The Secretary of State to the Secretary of the Navy ( Denby )

Dear Mr. Secretary: My attention has been drawn to the telegram received by the Navy Department from Admiral Robison, dated July 18th, and numbered 1018.19 Admiral Robison recommends that there be issued in the United States by the State Department and in Santo Domingo by the Military Government, a Proclamation to the effect that the United States will only negotiate a Convention of Evacuation with plenipotentiaries duly selected by a National [Page 841] Dominican Congress elected in accordance with the existing Dominican Constitution and laws, and that notwithstanding the apparent intention of the people of Santo Domingo to refrain from voting in the proposed elections on account of their opposition to the terms of the Proclamation issued by the Military Governor on June 14, last, no change should be made in the said Proclamation.

This Department concurs, in general, in the recommendations of the Military Governor. I should therefore be glad if you would cause instructions to be sent by cable to the Military Governor to issue a proclamation “By instruction of the Government of the United States”, worded in such a way as to cause as little resentment as possible, to the effect that the procedure of evacuation outlined in the Proclamation of June 14, and the terms of the proposed Convention of Evacuation had been fully and carefully considered by the United States prior to the issuance of that Proclamation, and that the Government of the United States sees no reason to make any change in either.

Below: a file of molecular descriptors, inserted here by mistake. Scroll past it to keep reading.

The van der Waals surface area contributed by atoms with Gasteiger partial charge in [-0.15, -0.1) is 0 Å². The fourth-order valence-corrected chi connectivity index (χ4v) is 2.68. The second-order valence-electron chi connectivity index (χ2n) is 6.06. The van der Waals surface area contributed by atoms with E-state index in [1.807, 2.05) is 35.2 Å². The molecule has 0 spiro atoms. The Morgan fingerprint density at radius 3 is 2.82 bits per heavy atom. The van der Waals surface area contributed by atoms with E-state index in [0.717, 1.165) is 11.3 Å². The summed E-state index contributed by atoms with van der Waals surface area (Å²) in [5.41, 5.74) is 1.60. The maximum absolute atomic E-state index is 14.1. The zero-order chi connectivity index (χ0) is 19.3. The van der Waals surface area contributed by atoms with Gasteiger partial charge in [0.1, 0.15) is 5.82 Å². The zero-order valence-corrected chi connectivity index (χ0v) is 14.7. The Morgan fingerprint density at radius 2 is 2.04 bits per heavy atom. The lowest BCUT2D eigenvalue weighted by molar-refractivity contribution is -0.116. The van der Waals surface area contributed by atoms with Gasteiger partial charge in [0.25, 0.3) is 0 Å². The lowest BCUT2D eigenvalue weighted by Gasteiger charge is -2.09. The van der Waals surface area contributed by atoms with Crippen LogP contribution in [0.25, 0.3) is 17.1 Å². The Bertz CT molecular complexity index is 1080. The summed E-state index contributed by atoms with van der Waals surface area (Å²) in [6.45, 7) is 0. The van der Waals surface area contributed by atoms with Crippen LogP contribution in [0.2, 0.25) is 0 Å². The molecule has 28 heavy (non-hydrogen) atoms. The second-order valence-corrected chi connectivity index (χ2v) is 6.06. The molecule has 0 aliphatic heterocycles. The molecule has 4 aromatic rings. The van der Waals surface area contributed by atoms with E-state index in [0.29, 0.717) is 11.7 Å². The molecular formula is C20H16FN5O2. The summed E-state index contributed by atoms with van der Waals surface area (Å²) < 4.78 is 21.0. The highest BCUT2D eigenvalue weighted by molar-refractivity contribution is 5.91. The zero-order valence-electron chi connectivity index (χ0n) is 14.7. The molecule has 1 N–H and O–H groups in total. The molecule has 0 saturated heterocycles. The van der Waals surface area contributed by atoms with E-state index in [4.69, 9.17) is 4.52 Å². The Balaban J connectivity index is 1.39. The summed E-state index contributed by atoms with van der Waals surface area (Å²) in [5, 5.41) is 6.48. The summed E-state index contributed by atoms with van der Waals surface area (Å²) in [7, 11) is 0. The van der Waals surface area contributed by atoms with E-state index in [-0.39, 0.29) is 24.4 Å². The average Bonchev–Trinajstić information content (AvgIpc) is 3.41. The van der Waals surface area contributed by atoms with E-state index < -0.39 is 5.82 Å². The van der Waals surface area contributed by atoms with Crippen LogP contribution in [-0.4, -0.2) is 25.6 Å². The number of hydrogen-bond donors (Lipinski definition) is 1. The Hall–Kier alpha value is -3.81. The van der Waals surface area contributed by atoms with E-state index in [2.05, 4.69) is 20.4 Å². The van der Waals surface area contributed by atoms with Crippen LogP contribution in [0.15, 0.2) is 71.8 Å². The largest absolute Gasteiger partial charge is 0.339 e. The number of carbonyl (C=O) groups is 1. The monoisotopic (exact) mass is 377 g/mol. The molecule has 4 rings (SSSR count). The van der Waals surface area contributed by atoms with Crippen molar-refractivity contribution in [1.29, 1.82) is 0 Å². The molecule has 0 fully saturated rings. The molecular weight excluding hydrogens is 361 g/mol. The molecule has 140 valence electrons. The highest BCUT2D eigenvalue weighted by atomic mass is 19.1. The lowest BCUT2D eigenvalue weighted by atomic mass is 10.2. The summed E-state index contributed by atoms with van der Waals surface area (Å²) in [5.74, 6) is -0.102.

In the event that the Military Governor has definite reason to believe that the Dominican people will not vote in the National elections if held upon the date indicated in the Proclamation of June 14, Admiral Robison should incorporate in the new Proclamation a statement to the effect that in view of the fact that the Military Governor is advised by the leaders of the various political parties and by the prominent Dominicans with whom he has been in consultation, that the proximity of the proposed date for holding the elections makes it impossible for the several political parties to organize and to select the candidates whom each would support in the elections, the date for holding the elections has been postponed. It appears to me desirable that such postponement should at present be indefinite.

I think that the issuance of this Proclamation in Santo Domingo by Admiral Robison will be sufficient and that there is no necessity for its issuance in the United States by this Department.

Believe me [etc.]

Charles E. Hughes
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